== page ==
Monday dawns cold with the odd shower. There are moves afoot to extend the Cairngorms National Park southwards into Perthshire. Snow affects roads in Aberdeenshire. In the southern hemisphere, the hurricane season continues apace. Up here, it's just plain cold: +3C. Later in the afternoon, the rain turns to sleet and snow. It's not nice going outside, and a sleetshower catches me on the way back. After supper, soup with rolls, snow falls and leaves 1 cm / ½ inch on the ground. Temperature sinks towards freezing by 10pm.
Another reasonably nice day, but the temperatures are taking a tumble. Our long-stay guest has to return home, South Uist, to attend to the funeral of a relative. Now that the full moon is past, the Chinese are celebrating their New Year. It'll be the Year of the Pig. Over in America, they're getting ready for the Superbowl. In the north and centre of the US, temperatures are falling to between -15 and -20C - in the daytime. Down here, we have two light hailshowers during the evening. I spend the afternoon uploading 1,400 pictures to FlickR, which leaves me with a wee job in terms of annotation. Mrs B cooks me a nice dinner, in the shape of a Greek pastabake.
Quite a nice day, in spite of an increase in cloud. Am horrified to learn that a policeman was killed at a football match in Sicily last night. All football matches in the whole of Italy are postponed indefinitely. H5N1 birdflu has struck a turkeyfarm in Suffolk, and 160,000 birds have to be culled. Exclusion zones are set up around the place, which employs 2,000. The carcasses will be destroyed at a plant in Staffordshire, 200 miles away. The Indian Ocean has a category 4 hurricane; northern Australia is threatened by two developing systems. Head into town for the papers and find the centre bombed out with kids. Supper tonight is chicken tikka massala for me and a chicken madras for mrs B, accompanied by a glass of Rivaner Black Tower wine.
Wake up to blue skies, which makes for a pleasant change. A teenager was killed on a level crossing west of Invergordon this morning, when his car slammed into the early morning train from Inverness to Wick. Two others in the vehicle were injured. In Russia, snow fell which was yellow in colour, oily to the touch and foul by smell. I go out for a walk round the Creed. I need to check my Walkingworld walk, revise the instructions and take new pictures. It's a pleasantly cool day, with the sun giving no warmth. The sun is low in the sky; combined with the pale greens that abound makes a strange hue. A tree that fell along the path in the 2005 hurricane is now reduced to just a stump. Gorse is in flower, a full 4 weeks earlier than last year. Pop into Somerfields on the way back to get the necessary. Mrs B is also out shopping and she returns at sunset (first pic above) at 5.30pm. Spend the evening watching rubbish on TV.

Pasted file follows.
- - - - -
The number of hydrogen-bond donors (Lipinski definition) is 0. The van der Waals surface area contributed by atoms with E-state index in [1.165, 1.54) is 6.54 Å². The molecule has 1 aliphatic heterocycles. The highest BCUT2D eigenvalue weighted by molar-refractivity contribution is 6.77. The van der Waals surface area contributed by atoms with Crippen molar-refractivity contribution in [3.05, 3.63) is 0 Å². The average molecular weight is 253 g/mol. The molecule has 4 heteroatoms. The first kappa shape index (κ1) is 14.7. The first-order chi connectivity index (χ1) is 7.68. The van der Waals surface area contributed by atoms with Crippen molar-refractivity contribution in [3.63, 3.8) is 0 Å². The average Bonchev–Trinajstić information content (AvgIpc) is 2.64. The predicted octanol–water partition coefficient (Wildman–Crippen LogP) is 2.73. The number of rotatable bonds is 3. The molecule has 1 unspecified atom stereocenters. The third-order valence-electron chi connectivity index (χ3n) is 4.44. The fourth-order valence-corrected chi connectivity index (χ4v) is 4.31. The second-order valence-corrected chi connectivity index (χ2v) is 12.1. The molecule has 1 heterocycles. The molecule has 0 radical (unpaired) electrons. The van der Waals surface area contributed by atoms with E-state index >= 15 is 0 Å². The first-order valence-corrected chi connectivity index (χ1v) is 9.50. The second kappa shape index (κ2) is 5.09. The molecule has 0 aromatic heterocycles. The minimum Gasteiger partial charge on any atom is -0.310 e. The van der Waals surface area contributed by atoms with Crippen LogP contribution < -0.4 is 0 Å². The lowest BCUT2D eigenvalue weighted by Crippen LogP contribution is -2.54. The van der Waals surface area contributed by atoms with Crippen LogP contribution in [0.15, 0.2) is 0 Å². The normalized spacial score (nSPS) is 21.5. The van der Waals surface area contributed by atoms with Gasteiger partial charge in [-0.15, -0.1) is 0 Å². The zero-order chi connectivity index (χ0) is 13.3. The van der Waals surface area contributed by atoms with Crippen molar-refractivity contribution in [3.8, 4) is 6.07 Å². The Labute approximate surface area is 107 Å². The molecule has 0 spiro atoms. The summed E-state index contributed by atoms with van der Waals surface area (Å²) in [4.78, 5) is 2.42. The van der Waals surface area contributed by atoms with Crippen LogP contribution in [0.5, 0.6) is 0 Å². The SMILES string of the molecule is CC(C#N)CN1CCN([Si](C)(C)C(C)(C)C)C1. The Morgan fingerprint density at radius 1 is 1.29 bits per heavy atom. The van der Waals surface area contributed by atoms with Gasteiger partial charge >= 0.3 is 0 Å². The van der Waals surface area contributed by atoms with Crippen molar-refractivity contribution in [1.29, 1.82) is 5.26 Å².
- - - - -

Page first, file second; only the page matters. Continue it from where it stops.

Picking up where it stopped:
Cloudy day, with occasional chinks of sunshine, temperatures like yesterday up to 10C. Ferry is its usual 30 minutes late. Rain commences very gradually as I go out for the papers. A new monthly paper is out with a lot of features on regional news. A ferocious debate is raging about the statement by the RSPB that the number of jobs that the proposed windfarm would bring is lower than suggested by the developer - 70 rather than 233. The Free Press is strangely all in favour of the windfarms, even though 90% of the people in the island are against. However, its founder, Brian Wilson, has a stake in the energy industry. The motto of the Free Press is "The Land, The Culture, The People". Well, I've written a letter to them before now, saying that they're betraying their own principles. They even published it! The row continues about air traffic controllers at the airport. Just before 8pm, we observe a virtual black-out for 5 minutes to draw attention to climate change. It rains through the evening, but there is not much wind.
Today, a report was published of the findings into the causes of the sinking of the fishingboat The Brothers off Skye last June. Fatigue was quoted as the main contributory factor. Very misty and grey today, totally uninspiring. Head for the shop to get the necessary in. A couple got arrested in Bo'ness on the River Forth west of Edinburgh for the supply of base materials for the production of metamphetamine to the USA. Red phosphorus and iodine crystals are freely available in the UK, but their supply is outlawed in the US. There was also the story of the orcas in the Firth of Forth, eating seals under the Forth Rail Bridge. The report showed our tanker, the Border Heather, steaming upriver towards Grangemouth. Cyclone Dora is intensifying in the Indian Ocean, but is 750 miles from the nearest land. Of more concern is a developing cyclone east of Darwin, Australia. Whilst browsing the Net, I read the weather report from Oimyakon, Russia, which has an average temperature of -50C during the winter months.